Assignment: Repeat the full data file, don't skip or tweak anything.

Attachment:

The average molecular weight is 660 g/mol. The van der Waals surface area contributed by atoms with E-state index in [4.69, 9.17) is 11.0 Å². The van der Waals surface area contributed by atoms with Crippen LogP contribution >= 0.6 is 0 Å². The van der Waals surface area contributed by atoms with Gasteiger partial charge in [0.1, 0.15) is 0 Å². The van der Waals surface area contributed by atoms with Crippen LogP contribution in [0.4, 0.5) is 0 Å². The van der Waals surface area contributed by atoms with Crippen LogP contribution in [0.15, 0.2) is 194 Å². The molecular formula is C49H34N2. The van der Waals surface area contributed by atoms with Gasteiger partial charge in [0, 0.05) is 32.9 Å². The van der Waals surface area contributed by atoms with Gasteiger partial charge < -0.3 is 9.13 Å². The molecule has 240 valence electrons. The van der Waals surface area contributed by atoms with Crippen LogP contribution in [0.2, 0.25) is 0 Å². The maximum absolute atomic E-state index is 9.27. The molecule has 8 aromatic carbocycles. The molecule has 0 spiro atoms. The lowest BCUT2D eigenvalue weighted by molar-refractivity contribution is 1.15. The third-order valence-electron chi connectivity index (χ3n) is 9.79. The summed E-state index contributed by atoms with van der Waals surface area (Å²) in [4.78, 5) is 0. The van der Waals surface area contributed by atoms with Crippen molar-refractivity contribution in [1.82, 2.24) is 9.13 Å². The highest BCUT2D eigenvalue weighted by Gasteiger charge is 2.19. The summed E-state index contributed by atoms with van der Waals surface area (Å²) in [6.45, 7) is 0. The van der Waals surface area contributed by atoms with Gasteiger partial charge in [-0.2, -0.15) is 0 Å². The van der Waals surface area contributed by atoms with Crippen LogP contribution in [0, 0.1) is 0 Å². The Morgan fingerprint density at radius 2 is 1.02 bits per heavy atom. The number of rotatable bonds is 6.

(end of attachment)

The average molecular weight is 660 g/mol. The van der Waals surface area contributed by atoms with E-state index in [4.69, 9.17) is 11.0 Å². The van der Waals surface area contributed by atoms with Crippen LogP contribution >= 0.6 is 0 Å². The van der Waals surface area contributed by atoms with Gasteiger partial charge in [0.1, 0.15) is 0 Å². The van der Waals surface area contributed by atoms with Crippen LogP contribution in [0.4, 0.5) is 0 Å². The van der Waals surface area contributed by atoms with Crippen LogP contribution in [0.15, 0.2) is 194 Å². The molecular formula is C49H34N2. The van der Waals surface area contributed by atoms with Gasteiger partial charge in [0, 0.05) is 32.9 Å². The van der Waals surface area contributed by atoms with Gasteiger partial charge < -0.3 is 9.13 Å². The molecule has 240 valence electrons. The van der Waals surface area contributed by atoms with Crippen LogP contribution in [0.2, 0.25) is 0 Å². The maximum absolute atomic E-state index is 9.27. The molecule has 8 aromatic carbocycles. The molecule has 0 spiro atoms. The lowest BCUT2D eigenvalue weighted by molar-refractivity contribution is 1.15. The third-order valence-electron chi connectivity index (χ3n) is 9.79. The summed E-state index contributed by atoms with van der Waals surface area (Å²) in [4.78, 5) is 0. The van der Waals surface area contributed by atoms with Crippen molar-refractivity contribution in [1.82, 2.24) is 9.13 Å². The highest BCUT2D eigenvalue weighted by Gasteiger charge is 2.19. The summed E-state index contributed by atoms with van der Waals surface area (Å²) in [6.45, 7) is 0. The van der Waals surface area contributed by atoms with Gasteiger partial charge in [-0.2, -0.15) is 0 Å². The van der Waals surface area contributed by atoms with Crippen LogP contribution in [0, 0.1) is 0 Å². The Morgan fingerprint density at radius 2 is 1.02 bits per heavy atom. The number of rotatable bonds is 6.